iPad vs. iPad Air for Note-Taking

Two iPads: one says iPad then a vs. then the other says iPad Air
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When shopping for an iPad, it can be hard to know the differences between the iPad vs. iPad Air and which one is right for you.

When comparing the iPad vs. iPad Air for note-taking, consider what you prioritize. If you prioritize getting an iPad with the needed functionality for the lowest price, get the iPad. If you want a more powerful premium option or want the Apple Pencil 2nd generation, get the iPad Air.

Let’s look at the differences between the iPad and iPad Air.

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Comparing iPad vs. iPad Air

There are two iPad models that Apple sells—the iPad 9th generation and the iPad 10th generation. Apple currently sells the iPad Air 5th generation.

Let’s compare each model:

iPad Air
Price (Wifi)$329$449$599
BatteryUp to 10 hours on WifiUp to 10 hours on WifiUp to 10 hours on Wifi
ChipA13 BionicA14 BionicApple M1
Pencil compatibility1st Apple Pencil1st Apple Pencil2nd Apple Pencil
Keyboard compatibilitySmart KeyboardMagic KeyboardMagic Keyboard
Information from Apple Education StoreOpens in a new tab.

The iPads and iPad Air both have all you need for note-taking. They both allow you to have all your notes in one place and use a note-taking app.

They are similar in size (the iPad 10th generation and iPad Air are the same size) and offer the same storage options of 64 GB or 256 GB. Find out how much storage to get on your iPad.Opens in a new tab.

The biggest differences are in price, power, and which Apple Pencil is compatible with them.

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The biggest difference between the iPad and iPad Air is the power.

The iPad Air has the Apple M1 chip, the iPad (9th generation) has the A13 Bionic chip, and the iPad (10th generation) has the A14 Bionic chip).

The iPad Air is more powerful and high-quality. However, it is probably more powerful than most users will need, and both devices are sufficient for taking notes.


Price can be a big factor in determining which iPad to buy.

There is a $270 difference in price between the iPad and the iPad Air. The iPad (9th generation) is $329, the iPad (10th generation) is $449, and the iPad Air is $599 (from the Apple Education Store).

The iPad is less expensive, but both the iPad and the iPad Air are reasonably priced for what you are getting (I mean, they are obviously horrendously expensive, but for how expensive Apple products are, I think they are a good value).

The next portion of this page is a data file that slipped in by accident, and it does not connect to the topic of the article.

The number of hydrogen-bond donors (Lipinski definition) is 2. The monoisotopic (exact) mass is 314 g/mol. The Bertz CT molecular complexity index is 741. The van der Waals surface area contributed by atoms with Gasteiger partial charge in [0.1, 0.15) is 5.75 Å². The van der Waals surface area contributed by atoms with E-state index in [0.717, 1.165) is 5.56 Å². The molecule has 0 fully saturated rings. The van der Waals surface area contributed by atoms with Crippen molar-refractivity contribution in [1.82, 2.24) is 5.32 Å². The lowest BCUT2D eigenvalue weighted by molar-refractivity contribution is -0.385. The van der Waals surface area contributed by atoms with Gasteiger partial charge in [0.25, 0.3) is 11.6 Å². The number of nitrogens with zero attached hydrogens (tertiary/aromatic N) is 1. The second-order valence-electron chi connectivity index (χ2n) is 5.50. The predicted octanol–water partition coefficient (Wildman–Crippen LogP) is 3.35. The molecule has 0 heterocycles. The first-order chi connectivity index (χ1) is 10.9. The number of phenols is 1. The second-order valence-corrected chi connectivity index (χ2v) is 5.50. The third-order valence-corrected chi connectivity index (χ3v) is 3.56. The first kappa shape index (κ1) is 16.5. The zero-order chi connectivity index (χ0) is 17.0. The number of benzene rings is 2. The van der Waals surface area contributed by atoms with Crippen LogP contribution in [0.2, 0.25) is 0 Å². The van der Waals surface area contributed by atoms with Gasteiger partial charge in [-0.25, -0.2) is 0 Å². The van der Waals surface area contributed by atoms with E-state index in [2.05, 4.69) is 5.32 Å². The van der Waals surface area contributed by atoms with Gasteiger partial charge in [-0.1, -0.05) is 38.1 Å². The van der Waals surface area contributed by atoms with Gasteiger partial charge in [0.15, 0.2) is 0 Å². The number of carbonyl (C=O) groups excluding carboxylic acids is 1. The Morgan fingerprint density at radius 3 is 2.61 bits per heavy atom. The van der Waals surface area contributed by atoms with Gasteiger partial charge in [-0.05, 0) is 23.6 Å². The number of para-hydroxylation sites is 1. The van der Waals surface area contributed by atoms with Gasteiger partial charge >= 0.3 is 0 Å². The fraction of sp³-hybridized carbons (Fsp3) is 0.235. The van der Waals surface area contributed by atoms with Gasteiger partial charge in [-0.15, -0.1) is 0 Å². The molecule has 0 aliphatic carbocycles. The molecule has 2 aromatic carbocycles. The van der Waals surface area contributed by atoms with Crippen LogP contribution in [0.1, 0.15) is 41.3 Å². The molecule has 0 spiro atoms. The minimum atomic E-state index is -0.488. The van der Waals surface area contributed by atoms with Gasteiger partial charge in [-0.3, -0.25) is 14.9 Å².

Make sure to get the student discount price online at the Apple Education StoreOpens in a new tab. or in the store by using your student ID.

Find out more about the best Apple deals with our guide on Apple Student Discounts.Opens in a new tab.

Apple Pencil

The iPads (9th and 10th generation) work with the Apple Pencil 1st generationOpens in a new tab., and the iPad Air works with the Apple Pencil 2nd generationOpens in a new tab..

The Apple Pencil 2nd generation has improvements, such as wireless charging. You do not need to plug the Pencil into your iPad’s charging port, so both the Pencil and iPad can charge at the same time.

I have and use the Apple 1st generation Pencil, and I think it works great the charging doesn’t bother me (I rarely have to charge it). However, if you feel strongly about using the Apple Pencil 2nd generation, then get the iPad Air.

There is also a difference in the Apple Pencil usage between iPad generations. The iPad (10th generation) is a USB-C port instead of the Lightning port, so you must use a USB-C to Apple Pencil Adapter. The 9th generation iPad has a Lightning port, so you will not have to use an adapter.

For a comparison of all iPad models, check out the Best iPad for Note-Taking.Opens in a new tab.

Should you get an iPad or iPad Air?

Students should get an iPad if they want the best value model. It offers all the functionality that college and note-taking require and is the least expensive iPad model. If they want a more powerful iPad, then the iPad Air is a great buy.

Additionally, if you feel strongly about getting the Apple Pencil 2nd generation instead of the first, then get the iPad Air.

I would get the iPad (9th generation) since it does what I need it to do and is the least expensive. If I didn’t get that, I would get the iPad Air. I wouldn’t get the iPad 10th generation—for the difference in price, I would want to go for the premium, more powerful option.

Now that you know how to determine if you should get an iPad or iPad Air, head to Amazon to check out the iPad (9th generation)Opens in a new tab.iPad (10th generation)Opens in a new tab., and iPad AirOpens in a new tab..

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